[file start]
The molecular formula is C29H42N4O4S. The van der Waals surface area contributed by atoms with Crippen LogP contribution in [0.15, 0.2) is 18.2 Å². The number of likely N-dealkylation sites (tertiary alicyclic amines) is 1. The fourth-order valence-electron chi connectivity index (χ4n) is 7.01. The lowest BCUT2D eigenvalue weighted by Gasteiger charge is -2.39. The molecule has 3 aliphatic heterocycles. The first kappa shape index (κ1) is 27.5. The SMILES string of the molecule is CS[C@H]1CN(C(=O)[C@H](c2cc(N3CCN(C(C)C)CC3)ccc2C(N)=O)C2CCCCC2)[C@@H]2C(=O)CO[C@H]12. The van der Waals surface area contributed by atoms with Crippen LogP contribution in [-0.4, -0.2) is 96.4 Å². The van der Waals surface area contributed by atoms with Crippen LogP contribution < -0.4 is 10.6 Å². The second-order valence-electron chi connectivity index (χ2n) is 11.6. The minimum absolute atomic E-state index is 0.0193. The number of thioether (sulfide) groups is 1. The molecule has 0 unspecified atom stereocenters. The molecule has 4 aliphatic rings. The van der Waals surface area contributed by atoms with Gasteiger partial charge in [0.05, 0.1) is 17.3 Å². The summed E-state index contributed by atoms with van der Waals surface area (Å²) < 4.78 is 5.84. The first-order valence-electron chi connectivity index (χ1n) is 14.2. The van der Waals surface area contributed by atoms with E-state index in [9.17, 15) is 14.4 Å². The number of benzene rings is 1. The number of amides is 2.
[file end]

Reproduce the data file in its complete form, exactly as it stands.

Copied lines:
The molecular formula is C29H42N4O4S. The van der Waals surface area contributed by atoms with Crippen LogP contribution in [0.15, 0.2) is 18.2 Å². The number of likely N-dealkylation sites (tertiary alicyclic amines) is 1. The fourth-order valence-electron chi connectivity index (χ4n) is 7.01. The lowest BCUT2D eigenvalue weighted by Gasteiger charge is -2.39. The molecule has 3 aliphatic heterocycles. The first kappa shape index (κ1) is 27.5. The SMILES string of the molecule is CS[C@H]1CN(C(=O)[C@H](c2cc(N3CCN(C(C)C)CC3)ccc2C(N)=O)C2CCCCC2)[C@@H]2C(=O)CO[C@H]12. The van der Waals surface area contributed by atoms with Crippen LogP contribution in [-0.4, -0.2) is 96.4 Å². The van der Waals surface area contributed by atoms with Crippen LogP contribution < -0.4 is 10.6 Å². The second-order valence-electron chi connectivity index (χ2n) is 11.6. The minimum absolute atomic E-state index is 0.0193. The number of thioether (sulfide) groups is 1. The molecule has 0 unspecified atom stereocenters. The molecule has 4 aliphatic rings. The van der Waals surface area contributed by atoms with Gasteiger partial charge in [0.05, 0.1) is 17.3 Å². The summed E-state index contributed by atoms with van der Waals surface area (Å²) < 4.78 is 5.84. The first-order valence-electron chi connectivity index (χ1n) is 14.2. The van der Waals surface area contributed by atoms with E-state index in [9.17, 15) is 14.4 Å². The number of benzene rings is 1. The number of amides is 2.